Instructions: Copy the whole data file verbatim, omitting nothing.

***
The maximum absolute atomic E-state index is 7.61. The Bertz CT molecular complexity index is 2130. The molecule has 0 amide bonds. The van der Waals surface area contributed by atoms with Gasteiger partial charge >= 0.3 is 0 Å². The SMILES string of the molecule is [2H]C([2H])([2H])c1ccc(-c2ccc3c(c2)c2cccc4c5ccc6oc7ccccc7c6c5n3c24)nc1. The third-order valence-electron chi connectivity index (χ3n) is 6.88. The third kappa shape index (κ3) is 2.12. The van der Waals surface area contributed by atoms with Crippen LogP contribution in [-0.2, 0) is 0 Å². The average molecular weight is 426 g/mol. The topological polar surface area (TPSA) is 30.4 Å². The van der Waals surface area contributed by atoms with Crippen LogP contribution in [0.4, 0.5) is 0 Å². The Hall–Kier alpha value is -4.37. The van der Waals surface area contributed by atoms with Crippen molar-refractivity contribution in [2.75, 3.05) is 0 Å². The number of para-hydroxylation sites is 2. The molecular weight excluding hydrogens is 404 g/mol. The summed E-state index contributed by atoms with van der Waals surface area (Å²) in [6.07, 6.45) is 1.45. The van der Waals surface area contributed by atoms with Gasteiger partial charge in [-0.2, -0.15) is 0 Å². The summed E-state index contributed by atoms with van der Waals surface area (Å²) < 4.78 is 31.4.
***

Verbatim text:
The maximum absolute atomic E-state index is 7.61. The Bertz CT molecular complexity index is 2130. The molecule has 0 amide bonds. The van der Waals surface area contributed by atoms with Gasteiger partial charge >= 0.3 is 0 Å². The SMILES string of the molecule is [2H]C([2H])([2H])c1ccc(-c2ccc3c(c2)c2cccc4c5ccc6oc7ccccc7c6c5n3c24)nc1. The third-order valence-electron chi connectivity index (χ3n) is 6.88. The third kappa shape index (κ3) is 2.12. The van der Waals surface area contributed by atoms with Crippen LogP contribution in [-0.2, 0) is 0 Å². The average molecular weight is 426 g/mol. The topological polar surface area (TPSA) is 30.4 Å². The van der Waals surface area contributed by atoms with Crippen LogP contribution in [0.4, 0.5) is 0 Å². The Hall–Kier alpha value is -4.37. The van der Waals surface area contributed by atoms with Crippen molar-refractivity contribution in [2.75, 3.05) is 0 Å². The number of para-hydroxylation sites is 2. The molecular weight excluding hydrogens is 404 g/mol. The summed E-state index contributed by atoms with van der Waals surface area (Å²) in [6.07, 6.45) is 1.45. The van der Waals surface area contributed by atoms with Gasteiger partial charge in [-0.2, -0.15) is 0 Å². The summed E-state index contributed by atoms with van der Waals surface area (Å²) < 4.78 is 31.4.